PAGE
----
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queen Anne's lace

 
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it must be natures wild dash before fall, the queen Anne's lace is in full flower again. its also called wild carrot and its supposed to be good to make a tea to cure an upset stomach.
wondering in what ways have you used queen annes lace, can the  roots be eaten like carrots, dried and saved for tea, any uses for the leaves and flowers?
 
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At least one species of Queen Anne's Lace is not just called wild carrot, it is literally the same species (Daucus carota) as domesticated carrot. The roots are said to be much woodier in texture than domesticated carrot, though. This might be exacerbated by the fact that Daucus carota is a biennial, and the carrots we eat are harvested during their first year when they are more tender. By the time Queen Anne's lace flowers, it's already in its second year. If you can identify any first year Queen Anne's lace, the roots might be worth a try - but anything with those easily recognizable flowers will have woody roots.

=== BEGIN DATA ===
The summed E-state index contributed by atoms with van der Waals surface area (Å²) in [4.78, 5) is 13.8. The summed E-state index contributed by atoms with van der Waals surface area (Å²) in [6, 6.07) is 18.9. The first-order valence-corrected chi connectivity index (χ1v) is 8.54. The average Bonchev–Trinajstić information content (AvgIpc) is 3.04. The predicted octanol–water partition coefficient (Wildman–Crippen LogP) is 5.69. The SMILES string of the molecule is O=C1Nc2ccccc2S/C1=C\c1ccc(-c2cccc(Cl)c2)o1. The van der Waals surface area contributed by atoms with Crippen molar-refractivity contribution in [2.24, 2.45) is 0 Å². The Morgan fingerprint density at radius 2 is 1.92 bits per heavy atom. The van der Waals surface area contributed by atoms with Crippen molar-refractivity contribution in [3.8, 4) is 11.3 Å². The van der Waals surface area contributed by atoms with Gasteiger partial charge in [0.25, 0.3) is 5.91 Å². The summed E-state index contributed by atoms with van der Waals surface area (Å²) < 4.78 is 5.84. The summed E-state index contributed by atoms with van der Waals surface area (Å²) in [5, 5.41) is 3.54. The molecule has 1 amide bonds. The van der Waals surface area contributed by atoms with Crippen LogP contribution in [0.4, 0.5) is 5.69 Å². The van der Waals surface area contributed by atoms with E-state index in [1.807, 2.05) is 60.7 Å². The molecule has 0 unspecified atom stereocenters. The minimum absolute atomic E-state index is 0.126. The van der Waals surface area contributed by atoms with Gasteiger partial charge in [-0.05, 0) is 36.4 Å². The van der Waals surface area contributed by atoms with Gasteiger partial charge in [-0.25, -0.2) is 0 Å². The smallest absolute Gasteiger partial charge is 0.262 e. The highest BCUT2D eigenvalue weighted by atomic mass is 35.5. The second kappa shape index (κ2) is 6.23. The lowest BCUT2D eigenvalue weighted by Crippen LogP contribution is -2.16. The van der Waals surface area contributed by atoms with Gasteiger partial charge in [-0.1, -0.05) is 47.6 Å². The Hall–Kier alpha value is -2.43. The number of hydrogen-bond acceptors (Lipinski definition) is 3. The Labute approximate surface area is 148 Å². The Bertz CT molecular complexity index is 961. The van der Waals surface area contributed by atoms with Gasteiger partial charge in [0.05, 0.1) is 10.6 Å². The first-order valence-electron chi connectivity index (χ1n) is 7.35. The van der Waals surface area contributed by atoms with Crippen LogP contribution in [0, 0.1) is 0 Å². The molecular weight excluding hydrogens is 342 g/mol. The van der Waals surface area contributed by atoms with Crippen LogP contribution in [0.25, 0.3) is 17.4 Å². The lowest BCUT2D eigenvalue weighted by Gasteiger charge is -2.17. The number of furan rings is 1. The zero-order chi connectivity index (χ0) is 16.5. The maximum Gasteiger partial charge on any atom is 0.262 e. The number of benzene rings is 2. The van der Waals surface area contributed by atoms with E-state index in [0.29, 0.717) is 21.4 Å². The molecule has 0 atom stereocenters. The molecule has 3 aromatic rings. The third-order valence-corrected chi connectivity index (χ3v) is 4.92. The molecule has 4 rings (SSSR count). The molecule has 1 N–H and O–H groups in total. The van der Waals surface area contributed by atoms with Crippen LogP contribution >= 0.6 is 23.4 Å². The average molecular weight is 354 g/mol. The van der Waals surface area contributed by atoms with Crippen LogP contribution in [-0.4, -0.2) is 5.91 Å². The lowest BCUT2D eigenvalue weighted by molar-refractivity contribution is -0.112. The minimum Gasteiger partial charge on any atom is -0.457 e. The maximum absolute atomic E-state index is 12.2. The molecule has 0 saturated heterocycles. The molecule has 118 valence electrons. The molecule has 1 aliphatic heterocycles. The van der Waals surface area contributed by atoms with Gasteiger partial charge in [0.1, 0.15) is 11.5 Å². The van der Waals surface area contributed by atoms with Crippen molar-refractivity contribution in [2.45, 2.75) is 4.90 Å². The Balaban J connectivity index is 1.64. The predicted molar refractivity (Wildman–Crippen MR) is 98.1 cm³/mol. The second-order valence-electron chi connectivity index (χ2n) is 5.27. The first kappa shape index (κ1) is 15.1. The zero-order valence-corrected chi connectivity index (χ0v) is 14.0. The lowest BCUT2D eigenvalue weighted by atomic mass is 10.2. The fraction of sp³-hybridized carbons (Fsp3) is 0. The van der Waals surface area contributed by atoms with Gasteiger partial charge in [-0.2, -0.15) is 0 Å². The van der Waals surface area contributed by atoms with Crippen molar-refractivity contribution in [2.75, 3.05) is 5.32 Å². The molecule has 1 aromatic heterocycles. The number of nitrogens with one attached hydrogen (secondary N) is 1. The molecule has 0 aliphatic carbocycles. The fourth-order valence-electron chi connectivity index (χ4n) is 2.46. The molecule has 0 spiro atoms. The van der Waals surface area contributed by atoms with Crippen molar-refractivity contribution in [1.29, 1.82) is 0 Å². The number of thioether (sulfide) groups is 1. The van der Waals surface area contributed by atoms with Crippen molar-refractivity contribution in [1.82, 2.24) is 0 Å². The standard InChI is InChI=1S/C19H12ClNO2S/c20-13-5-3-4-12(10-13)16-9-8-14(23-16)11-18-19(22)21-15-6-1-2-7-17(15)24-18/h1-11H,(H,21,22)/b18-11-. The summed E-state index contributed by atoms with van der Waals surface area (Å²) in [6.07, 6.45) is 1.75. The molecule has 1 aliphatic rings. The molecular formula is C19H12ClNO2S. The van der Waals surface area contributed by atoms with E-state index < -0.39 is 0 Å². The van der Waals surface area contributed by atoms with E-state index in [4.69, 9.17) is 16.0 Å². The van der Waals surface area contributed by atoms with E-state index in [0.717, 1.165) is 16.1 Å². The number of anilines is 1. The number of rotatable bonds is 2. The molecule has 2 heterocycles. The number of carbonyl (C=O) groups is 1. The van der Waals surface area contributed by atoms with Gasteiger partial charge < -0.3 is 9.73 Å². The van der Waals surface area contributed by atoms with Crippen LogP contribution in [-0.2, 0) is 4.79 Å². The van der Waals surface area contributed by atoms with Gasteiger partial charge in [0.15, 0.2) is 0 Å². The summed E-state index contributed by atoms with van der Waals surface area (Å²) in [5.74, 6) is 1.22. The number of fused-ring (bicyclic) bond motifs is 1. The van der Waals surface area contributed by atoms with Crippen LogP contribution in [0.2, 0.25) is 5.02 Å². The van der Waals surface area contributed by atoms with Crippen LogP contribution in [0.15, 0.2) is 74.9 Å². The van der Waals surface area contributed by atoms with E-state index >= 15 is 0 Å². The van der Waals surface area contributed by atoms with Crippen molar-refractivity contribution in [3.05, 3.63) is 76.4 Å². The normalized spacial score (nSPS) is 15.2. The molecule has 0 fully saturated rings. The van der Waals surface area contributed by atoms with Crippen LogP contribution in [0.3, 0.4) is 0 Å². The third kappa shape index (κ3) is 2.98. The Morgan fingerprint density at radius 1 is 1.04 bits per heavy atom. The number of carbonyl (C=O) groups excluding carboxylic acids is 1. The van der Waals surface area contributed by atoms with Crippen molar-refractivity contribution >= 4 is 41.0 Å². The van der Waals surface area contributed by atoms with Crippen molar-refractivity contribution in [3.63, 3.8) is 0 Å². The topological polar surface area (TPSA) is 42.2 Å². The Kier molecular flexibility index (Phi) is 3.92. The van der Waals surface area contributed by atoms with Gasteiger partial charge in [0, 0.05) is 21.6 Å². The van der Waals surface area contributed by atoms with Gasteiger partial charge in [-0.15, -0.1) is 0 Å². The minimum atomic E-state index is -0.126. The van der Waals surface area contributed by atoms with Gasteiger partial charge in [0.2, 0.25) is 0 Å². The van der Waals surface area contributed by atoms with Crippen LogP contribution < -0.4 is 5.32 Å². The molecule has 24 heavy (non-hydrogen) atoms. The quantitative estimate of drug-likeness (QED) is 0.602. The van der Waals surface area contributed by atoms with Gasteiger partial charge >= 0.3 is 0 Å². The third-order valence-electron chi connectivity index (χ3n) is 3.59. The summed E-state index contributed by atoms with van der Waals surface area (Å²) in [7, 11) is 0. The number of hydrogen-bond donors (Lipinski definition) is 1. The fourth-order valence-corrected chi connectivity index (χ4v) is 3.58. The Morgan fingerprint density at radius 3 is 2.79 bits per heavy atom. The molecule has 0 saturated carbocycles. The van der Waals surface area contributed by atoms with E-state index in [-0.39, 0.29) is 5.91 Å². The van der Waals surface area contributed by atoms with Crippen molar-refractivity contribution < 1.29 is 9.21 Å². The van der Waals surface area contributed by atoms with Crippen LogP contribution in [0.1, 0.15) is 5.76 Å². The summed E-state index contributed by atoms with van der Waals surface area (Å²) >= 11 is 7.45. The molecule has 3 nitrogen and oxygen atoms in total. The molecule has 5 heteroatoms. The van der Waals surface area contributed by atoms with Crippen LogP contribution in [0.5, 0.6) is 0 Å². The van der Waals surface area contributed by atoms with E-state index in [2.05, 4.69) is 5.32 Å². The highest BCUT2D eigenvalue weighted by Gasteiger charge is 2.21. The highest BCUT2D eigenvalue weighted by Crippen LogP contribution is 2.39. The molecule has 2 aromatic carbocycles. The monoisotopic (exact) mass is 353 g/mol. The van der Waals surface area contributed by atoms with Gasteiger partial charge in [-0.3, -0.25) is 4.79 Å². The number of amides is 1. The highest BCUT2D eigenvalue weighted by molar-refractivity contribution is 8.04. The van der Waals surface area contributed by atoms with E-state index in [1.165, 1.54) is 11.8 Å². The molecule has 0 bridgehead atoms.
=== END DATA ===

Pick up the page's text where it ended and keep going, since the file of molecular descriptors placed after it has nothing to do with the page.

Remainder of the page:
(If you garden, domesticated carrot should happily grow anywhere that Queen Anne's lace grows, but because they're the same species cross-pollination makes seed-saving chancy.)
 
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My mother used to dry the flower heads (laid upside down on/in a bed of kitty litter), then lightly spray flat white paint on them, and use a hundred or so of them as "snowflake" Christmas tree decorations. She would just lay them all over the tree, held in place only by the needles/stems meshing. They would last a few years, if handled gently and stored in a shallow box.
 
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You can also harvest the fresh flowers - prettiest ones - place them in a vase and add food coloring. The color will creep into the flowers. We used to sometimes split the stems and place each split part in  a different color to watch the flowers turn multi-color.

Fun experiments from my childhood.
 
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The roots are perfectly edible, they have a rather tough central core much like a wild parsnip and they are no where near as large as a domesticated carrot but there is nothing objectionable about them, the leaves should be avoided by pregnant women, the same goes for cultivated but wild ones are stronger. Just as parsnips do wild carrot leaves can also cause blisters on the skin when exposed to sunlight so take care not to rub yourself in them when picking.
 
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